(AP) — After a loss at Washington last week, Atlanta Hawks star Trae Young calmly aired some of his frustrations with the way NBA games are being officiated amid a new crackdown on non-basketball moves used to draw contact.
The 6-foot-1, 164-pound Young, who made more free throws than anybody in the NBA last season, said he agreed with some of the changes, but he was clearly concerned some fouls are now being overlooked.
A short while later, Kyle Kuzma of the Wizards weighed in on Twitter.
“The new rules changes to the sport are the best thing the league has done in recent history,” Kuzma tweeted.
It’s not unusual for the NBA to tweak the way rules are enforced, and it remains to be seen how officiating might evolve throughout the season. So far, some of the game’s biggest offensive stars are indeed going to the free-throw line less often, and there’s some concern that the changes may be allowing more physicality in general, beyond what was intended.
“If we’re sacrificing freedom of movement, that’s not, in my understanding, the intent of what we’re trying to do,” Utah Jazz coach Quin Snyder said. “I’m cautiously optimistic that that’ll balance itself out.”
Snyder compared the current points of emphasis to a previous crackdown on flopping. The idea is to curtail certain tricks that seem to have no purpose other than drawing fouls.
“Some of the gamesmanship involved, whether it’s kicking a leg into someone, stopping and going backwards and having someone run into you, grabbing someone’s arm when you’re not in a shooting motion,” Snyder said.
Young said he agreed with targeting certain egregious examples, but he said he was frustrated with the way the game is now being called. Young averaged 8.7 free-throw attempts a game last season, and that number is down to 5.3 so far in 2021-22.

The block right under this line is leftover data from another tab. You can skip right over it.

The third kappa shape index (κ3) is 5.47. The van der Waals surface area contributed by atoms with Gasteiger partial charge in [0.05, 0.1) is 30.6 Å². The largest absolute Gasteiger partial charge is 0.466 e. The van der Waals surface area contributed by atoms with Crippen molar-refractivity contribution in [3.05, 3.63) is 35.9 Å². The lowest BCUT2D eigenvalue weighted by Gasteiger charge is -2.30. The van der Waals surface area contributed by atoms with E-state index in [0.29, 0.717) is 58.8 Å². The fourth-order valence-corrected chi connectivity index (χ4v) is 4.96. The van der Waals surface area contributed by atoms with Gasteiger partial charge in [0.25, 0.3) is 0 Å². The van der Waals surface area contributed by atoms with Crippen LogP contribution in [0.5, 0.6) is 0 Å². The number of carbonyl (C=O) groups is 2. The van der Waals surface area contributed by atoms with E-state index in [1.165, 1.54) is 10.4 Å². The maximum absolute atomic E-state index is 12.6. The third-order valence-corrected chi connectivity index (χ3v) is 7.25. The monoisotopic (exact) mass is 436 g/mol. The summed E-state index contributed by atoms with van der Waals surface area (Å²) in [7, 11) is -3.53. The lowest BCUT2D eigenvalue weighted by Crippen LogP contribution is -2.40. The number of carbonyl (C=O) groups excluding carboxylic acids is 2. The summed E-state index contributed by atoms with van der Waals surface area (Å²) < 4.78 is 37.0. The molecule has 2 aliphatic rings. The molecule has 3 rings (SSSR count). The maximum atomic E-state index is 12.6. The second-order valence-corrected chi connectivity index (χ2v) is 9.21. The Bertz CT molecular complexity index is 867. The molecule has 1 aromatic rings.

It’s a similar story for some other perimeter stars. Damian Lillard’s average has dipped from 7.2 to 3.9, Bradley Beal’s from 7.7 to 4.2 and Luka Doncic’s from 7.1 to 4.7. Star big men may not be exempt: Joel Embiid averaged 10.7 free throws last season, and that’s dropped to 8.8.
And then there’s James Harden, who has turned drawing fouls into an art form in which the beauty is very much in the eye of the beholder. Harden dealt with injury problems last season, but in 2019-20, he averaged a whopping 11.8 free-throw attempts per game.
That figure is down to 5.3 this season. Harden attempted 19 free throws in a win over Indiana on Friday night, but he has had four or fewer in every other game.
“I think it’s difficult for the players, for the referees and the coaches,” said Steve Nash, Harden’s coach with the Brooklyn Nets. “I think we’re all just trying to get through this period where we become accustomed to where the line is.”
Beyond the impact on a few high-profile players, some league-wide stats are also showing a decline. The NBA average so far this season is 19.9 free throws per game, per team. That’s down from 21.8 in 2020-21. Additionally, the league is shooting 45% from the field so far and 34% from 3-point range, down from 47% and 37%.
“I have noticed that you’re allowed to be much more physical with the driver or finisher at the rim,” Nash said. “How that will maintain itself throughout the year is yet to be seen.”
Detroit Pistons coach Dwane Casey said the dip in 3-point shooting may be because of an increase in defensive switching.
“That’s taking away some of the easy 3s,” he said.
Casey said there’s a competition committee meeting Tuesday where these issues can be discussed.
“We talk about this idea of cause and effect, the changing of the rules, and I think you’ve seen it in some of the shooting percentages and attempts and everything,” Casey said. “It’s an adjustment for everybody.”
Perhaps that adjustment was best summed up by Milwaukee Bucks guard George Hill, who is not exactly a big scorer and has attempted only eight free throws all season. He doesn’t sound all that confident that he can draw cheap fouls — especially now.
“If I feel like it isn’t just going to be an honest true foul, there’s no point in trying it,” he said. “Because if they don’t call it, you look real stupid.”
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AP Sports writer Steve Megargee contributed to this report.